Why Jeff Bezos Barely Made Harvard’s 2017 Top 100 CEOs List

Other household names—Mark Zuckerberg, Tim Cook and Jack Ma—didn't even make the top 100.

Amazon founder and CEO Jeff Bezos. Chip Somodevilla/Getty Images

In its year-end issue, Harvard Business Review, the venerable management magazine published by Harvard University, revealed its choice of the best performing CEOs of 2017. Surprisingly, the list features few household names.

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Pablo Isla, CEO of Spanish apparel group Inditex, the parent company of Zara and a few other clothing brands, scored the top slot on the list. It’s his first time to make the top of the list since its first publication in 2010.

Among apparel retailers, Inditex stands out for two things: Its success in helping consumers easily migrate between physical stores and online shopping, and its ‘proximity sourcing’ system, under which more than half of production takes place close to home. This allows it to keep inventories low and jump on trends to get new merchandise into stores quickly,” the research team wrote in the ranking report.

Isla is trailed by Martin Sorrell of WPP, a British advertising company, and Jensen Huang of Nvidia (NVDA), a Silicon Valley enterprise software company. (Huang was also named the top CEO of 2017 by Fortune.) Huang and Mark Parker of Nike, who is No. 8, are the only two CEOs of American companies in the top 10.

Well-known CEOs of some of today’s largest companies—Apple’s Tim Cook, Facebook’s Mark Zuckerberg, ALIBABA (BABA)’s Jack Ma and others—are not seen in the top 10 or 20. Some didn’t even get a spot in the top 100.

Amazon (AMZN) founder and CEO Jeff Bezos sits at an unnoticeable No.71.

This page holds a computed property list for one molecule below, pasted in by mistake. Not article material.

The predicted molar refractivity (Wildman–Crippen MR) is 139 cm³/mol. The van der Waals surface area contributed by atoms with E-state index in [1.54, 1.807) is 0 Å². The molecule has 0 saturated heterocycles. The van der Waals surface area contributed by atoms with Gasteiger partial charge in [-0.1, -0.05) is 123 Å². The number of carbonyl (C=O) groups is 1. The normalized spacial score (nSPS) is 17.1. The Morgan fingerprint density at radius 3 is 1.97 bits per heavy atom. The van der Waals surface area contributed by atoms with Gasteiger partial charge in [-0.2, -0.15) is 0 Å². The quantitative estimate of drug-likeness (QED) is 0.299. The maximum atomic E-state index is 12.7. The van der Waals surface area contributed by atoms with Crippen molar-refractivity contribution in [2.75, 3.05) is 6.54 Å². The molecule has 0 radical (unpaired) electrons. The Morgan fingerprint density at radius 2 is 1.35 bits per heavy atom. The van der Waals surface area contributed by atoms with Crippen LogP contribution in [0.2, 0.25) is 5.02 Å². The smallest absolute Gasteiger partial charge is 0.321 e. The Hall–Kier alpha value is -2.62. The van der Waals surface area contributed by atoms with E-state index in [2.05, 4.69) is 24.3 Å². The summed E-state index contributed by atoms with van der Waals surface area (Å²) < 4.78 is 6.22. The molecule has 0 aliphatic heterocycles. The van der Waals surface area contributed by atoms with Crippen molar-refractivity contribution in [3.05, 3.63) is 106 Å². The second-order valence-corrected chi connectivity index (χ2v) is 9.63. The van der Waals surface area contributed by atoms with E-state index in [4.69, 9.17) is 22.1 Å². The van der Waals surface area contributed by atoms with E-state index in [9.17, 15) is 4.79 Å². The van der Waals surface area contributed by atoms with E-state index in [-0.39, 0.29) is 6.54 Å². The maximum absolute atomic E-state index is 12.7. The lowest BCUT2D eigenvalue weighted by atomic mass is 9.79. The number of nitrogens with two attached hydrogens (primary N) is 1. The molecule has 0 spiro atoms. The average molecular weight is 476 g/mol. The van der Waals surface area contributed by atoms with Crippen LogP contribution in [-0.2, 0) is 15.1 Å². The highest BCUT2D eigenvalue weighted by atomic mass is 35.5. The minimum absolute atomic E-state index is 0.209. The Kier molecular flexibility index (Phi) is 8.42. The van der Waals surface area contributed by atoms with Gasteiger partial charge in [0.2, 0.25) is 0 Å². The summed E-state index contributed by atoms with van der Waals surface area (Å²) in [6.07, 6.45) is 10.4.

Selecting from a pool of S&P Global 1200 companies, Harvard ranks 898 CEOs from 887 companies (some companies have co-CEOs) based on both financial and non-financial criteria—financial returns are carefully weighted to eliminate industry and country biases during the CEO’s tenure.

The real game changer are non-financial metrics, which involve a company’s environmental, social and governance (ESG) practice, which accounts for 20 percent of the total score.

Harvard incorporated ESG measures in 2015 after recognizing that ESG plays an increasingly important role in investors’ buying decisions. “Although all investors of course pay close attention to financial performance, there’s evidence that many are beginning to watch ESG measures carefully, too,” the research team wrote. ESG-rating firms praise Inditex’s transparency in managing, monitoring, and auditing its supply chain.”

Despite Inditex’s core business being fast fashion, a field notorious for contributing to an environmental crisis, Isla has pushed several sustainability campaigns during his time as CEO. Zara, the company’s largest brand, launched a sustainability line called Join Life in 2015 that produces clothes using recycled fibers. Inditex also encourages consumers to bring unwanted clothing items to their stores by rewarding them with discounts.

Isla ranks 76th in ESG score of the 898 CEOs, while Bezos ranks 694th.

In 2015, Bezos’ ESG score ranked 828th (out of 907), and 719th (out of 895) in 2016. His financial score was No. 1 in both years.

Between 2015 and 2016, Amazon faced a number of patent infringement lawsuits for allowing third-party sellers to list counterfeit products on its website. The company also has drawn public criticism over tax avoidance allegations and harsh workplace culture. Michael Jantzi, CEO of Sustainalytics, an ESG rating agency that advises Harvard’s ranking, told the Financial Times in 2015 that these factors played a role in marking Amazon down that year.

In October, Amazon was sued by a Native American tribe for infringing on supercomputer patents, Business Insider reported.

Amazon showed a streak of improvement this year when it dropped a clause in Amazon Web Services’ user agreement that prohibits users from filing patent infringement cases against the company, GeekWire reported.

And yet, it’s debatable how much of a company’s ESG practice, especially one of Amazon’s size, is directly attributable to the CEO, the Financial Times noted.

Harvard Business Review’s research team wasn’t immediately available for a media inquiry.

If solely measured by financial performance, Bezos would have been No. 1. (again) this year, and Isla No. 18.

Why Jeff Bezos Barely Made Harvard’s 2017 Top 100 CEOs List